The precepts of the Lord are right, giving joy to the
heart. The commands of the Lord are radiant, giving light to the eyes.

Most importantly, we need to infiltrate their lives with the Good News. Grace should be woven into every conversation. We need to talk about it as we sit in our house, as we walk along our way, when we go to lie down and as we wake up to each new day. It should be inextricably bound up in our words and actions. It should be sprinkled throughout our home.

As our children go through life they experience all its frustrations, fears, temporary pleasures and empty promises. We must be there to help them see things from the right perspective. To help them grasp that yes – life will fail them. But this is not the same as God failing them. Because God looks at the big picture, the forever. And with regards to eternity, He has sorted it out on our behalf – eternal joy.

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The refining pot of marriage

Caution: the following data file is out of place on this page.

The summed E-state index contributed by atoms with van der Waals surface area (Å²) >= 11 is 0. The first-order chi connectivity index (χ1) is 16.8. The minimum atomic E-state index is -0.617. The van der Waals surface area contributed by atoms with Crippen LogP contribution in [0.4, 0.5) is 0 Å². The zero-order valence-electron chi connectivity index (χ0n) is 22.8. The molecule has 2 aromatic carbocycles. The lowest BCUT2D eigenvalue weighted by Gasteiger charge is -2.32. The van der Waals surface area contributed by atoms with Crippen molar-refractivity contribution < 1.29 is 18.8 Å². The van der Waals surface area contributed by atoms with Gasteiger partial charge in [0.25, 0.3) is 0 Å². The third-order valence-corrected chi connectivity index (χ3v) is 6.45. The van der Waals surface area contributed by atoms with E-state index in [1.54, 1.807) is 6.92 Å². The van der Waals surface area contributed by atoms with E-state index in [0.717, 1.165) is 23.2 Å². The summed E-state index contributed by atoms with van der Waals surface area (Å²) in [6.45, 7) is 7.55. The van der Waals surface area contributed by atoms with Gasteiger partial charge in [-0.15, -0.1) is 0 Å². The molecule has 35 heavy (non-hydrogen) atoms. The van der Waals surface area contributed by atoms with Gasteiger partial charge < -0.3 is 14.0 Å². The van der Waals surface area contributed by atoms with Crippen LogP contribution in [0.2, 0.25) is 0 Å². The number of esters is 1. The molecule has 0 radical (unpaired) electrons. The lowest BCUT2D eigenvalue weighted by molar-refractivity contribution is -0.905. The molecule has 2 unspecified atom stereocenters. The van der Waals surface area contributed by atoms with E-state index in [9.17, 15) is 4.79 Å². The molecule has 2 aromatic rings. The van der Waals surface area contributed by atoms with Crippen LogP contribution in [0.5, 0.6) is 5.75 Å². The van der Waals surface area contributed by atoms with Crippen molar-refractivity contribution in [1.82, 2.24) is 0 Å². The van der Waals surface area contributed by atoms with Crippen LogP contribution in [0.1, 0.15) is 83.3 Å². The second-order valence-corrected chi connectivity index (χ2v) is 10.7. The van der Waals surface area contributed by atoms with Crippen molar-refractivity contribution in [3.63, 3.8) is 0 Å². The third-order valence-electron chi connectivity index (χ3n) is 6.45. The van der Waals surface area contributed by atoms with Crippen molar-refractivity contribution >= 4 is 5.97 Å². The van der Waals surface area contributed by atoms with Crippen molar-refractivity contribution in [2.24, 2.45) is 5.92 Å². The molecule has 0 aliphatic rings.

There’s a book I’ve been wanting to read ever since I first heard about it: Sacred Marriage by Gary L. Thomas. The tagline for the book is ‘What If God Designed Marriage to Make Us Holy More Than to Make Us Happy’.

Wow.

After writing about Dating, marriage and lists last month, a friend of mine made a great comment,

“I strongly support the idea of having a list; you’re certainly right that it keeps us focused on what’s most important. But I also have recently learned the value in having a list also for myself if I have a list for my potential spouse. Who do I want to be to my future wife? Can you write one sometime on who you’ve striven to become before and in marriage?”

These ideas about marriage being an opportunity to refine our own character, and not simply a selfish ‘get what I want out of it’ union, is, I think, exactly what God intended.

Wedding

Young, in love and ready to be refined!

If we look right back at the beginning of time in Genesis we see that Eve was created not simply as a companion but as a helper for Adam. And so that the men reading this don’t get to full of pride and power, God clears up any confusion in Ephesians 5:35 where he says: ‘Husbands, love your wives, just as Christ also loved the church and gave Himself up for her’. The love referred to here is 100% sacrificial, guys – to the point of humiliation, torture and death.